sometimes even depression (Williams & Okun, 2013). Drugs such as levodopa
are used to treat PD, and most patients respond well to this treatment in the
first years of the illness. Although, as the disease progresses, a small but
significant number of individuals do not respond well to medical treatment and
continue to display symptoms that have a negative impact on their lives. The
first studies pioneered by Benabid and colleagues used individuals in these
circumstances and discovered that high frequency stimulation of the subthalamic
nucleus resulted in significant improvements in tremor, rigidity, and
bradykinesia, which allowed for pharmacological doses such as levodopa to be
decreased by 60% in patients with advanced Parkinson’s disease (Benabid et
al., 1994). Numerous studies were replicated since Benabid’s work and a
meta-analysis of subthalamic nucleus DBS showed similar outcomes in
improvements in PD symptoms, with quality of life improving 14-24%. These
analyses also determined that DBS was substantially superior to pharmacological
treatment of PD symptoms in advanced PD (Williams & Okun, 2013) Although
these studies reported positive results, the trials were short in duration with
most lasting only 6-12 months. Further longitudinal follow-up trials are
necessary to determine the benefits of DBS and if it should be the preferred
treatment of choice in PD. In addition to this there is a significant incidence
of negative side effects following DBS which include depression, anxiety,
suicide attempts, or psychosis, (Schuepbach, 2013). These adverse effects will
be discussed in more detail at a later point.

 

Tourette Syndrome

Tourette Syndrome (TS) is a neuropsychiatric disorder characterised by
simple and complex motor tics, vocal tics, and frequently obsessive-compulsive
symptoms (Kurlan, 2014). Onset of TS typically occurs before the age of 21 and
goes through a process of increased and decreased severity of symptoms. The
underlying aetiology of TS is unknown although genetics appear to play a part,
control of basal ganglia motor function appears to be disturbed and there is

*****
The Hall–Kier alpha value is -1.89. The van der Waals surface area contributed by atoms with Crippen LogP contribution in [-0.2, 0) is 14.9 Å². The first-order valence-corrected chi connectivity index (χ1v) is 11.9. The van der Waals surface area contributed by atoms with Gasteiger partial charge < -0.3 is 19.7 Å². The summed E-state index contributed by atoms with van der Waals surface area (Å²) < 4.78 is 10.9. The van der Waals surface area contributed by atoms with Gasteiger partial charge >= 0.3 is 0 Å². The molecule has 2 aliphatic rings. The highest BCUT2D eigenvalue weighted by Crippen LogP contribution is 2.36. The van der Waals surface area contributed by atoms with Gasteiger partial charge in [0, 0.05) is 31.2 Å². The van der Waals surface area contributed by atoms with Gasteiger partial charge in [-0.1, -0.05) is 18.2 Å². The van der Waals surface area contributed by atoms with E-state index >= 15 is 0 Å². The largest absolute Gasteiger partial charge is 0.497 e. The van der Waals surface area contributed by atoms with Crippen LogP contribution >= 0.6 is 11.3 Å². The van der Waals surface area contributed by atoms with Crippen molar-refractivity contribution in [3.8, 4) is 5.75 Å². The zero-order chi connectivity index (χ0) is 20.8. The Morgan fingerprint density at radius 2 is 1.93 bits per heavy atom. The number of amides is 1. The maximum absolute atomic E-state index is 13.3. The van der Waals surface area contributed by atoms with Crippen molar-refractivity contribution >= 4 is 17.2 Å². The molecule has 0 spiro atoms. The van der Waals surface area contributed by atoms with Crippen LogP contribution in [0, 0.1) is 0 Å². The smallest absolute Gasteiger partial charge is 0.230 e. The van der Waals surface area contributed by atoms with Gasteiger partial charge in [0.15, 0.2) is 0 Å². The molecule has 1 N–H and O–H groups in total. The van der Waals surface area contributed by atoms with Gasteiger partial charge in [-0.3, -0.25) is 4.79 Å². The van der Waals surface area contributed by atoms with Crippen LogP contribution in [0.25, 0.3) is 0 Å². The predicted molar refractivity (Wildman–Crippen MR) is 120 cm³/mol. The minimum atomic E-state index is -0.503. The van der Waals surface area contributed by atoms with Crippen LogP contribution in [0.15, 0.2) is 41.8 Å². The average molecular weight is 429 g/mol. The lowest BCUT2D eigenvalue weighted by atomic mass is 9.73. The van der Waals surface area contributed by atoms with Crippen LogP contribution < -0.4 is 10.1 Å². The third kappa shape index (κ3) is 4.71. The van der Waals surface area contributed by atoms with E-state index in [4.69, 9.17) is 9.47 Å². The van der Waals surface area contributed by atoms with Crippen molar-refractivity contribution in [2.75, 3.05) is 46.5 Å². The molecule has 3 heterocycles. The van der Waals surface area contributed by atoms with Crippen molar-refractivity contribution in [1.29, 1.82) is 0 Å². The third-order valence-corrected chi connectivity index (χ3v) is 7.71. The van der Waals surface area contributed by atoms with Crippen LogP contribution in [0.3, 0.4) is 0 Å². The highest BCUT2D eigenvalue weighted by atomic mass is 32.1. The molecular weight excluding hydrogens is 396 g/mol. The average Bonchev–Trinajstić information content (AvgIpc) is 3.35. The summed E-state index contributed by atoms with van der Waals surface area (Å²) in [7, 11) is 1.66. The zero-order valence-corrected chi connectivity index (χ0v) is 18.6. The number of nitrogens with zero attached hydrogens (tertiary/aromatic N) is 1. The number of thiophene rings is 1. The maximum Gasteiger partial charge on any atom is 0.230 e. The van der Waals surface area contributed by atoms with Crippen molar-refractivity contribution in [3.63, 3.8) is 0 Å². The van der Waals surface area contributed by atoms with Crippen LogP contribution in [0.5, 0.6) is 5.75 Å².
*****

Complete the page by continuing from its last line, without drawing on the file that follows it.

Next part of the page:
evidence of dopamine transmission dysfunction in individuals with TS. Typical
treatment usually involves medications that block or lessen dopamine, but some
patients appear to be resistant to pharmacological treatments and see no
improvements. Due the success of DBS in the basal ganglia in PD, clinicians
have tested out if DBS in the basal ganglia leads to improvements in symptoms
of individuals with treatment-resistant cases of TS. One of the first
successful surgical treatments of TS placed stimulation electrodes in various
locations of the basal ganglia and demonstrated that stimulation of the globus
pallidus resulted in improvements in motor and vocal tics (Houeto, 2005). In
one of the largest studies to date on DBS treatment of 48 patients with TS, 60%
reported at least a 50% reduction in symptoms. However, some patients
experienced adverse effects following treatment. 23% required the removal of
the electrodes due to complications and infection, and up to 29% reported no
improvement in symptoms (Servello et al., 2016). It is clear from this evidence
that DBS may be a promising treatment for those with refractory TS, however
there is a clear need for further methodologically rigorous and larger
randomised studies to determine if DBS is the best way forward in treating
symptoms of TS.

 

OCD

TS is typically classified as a movement disorder although it can be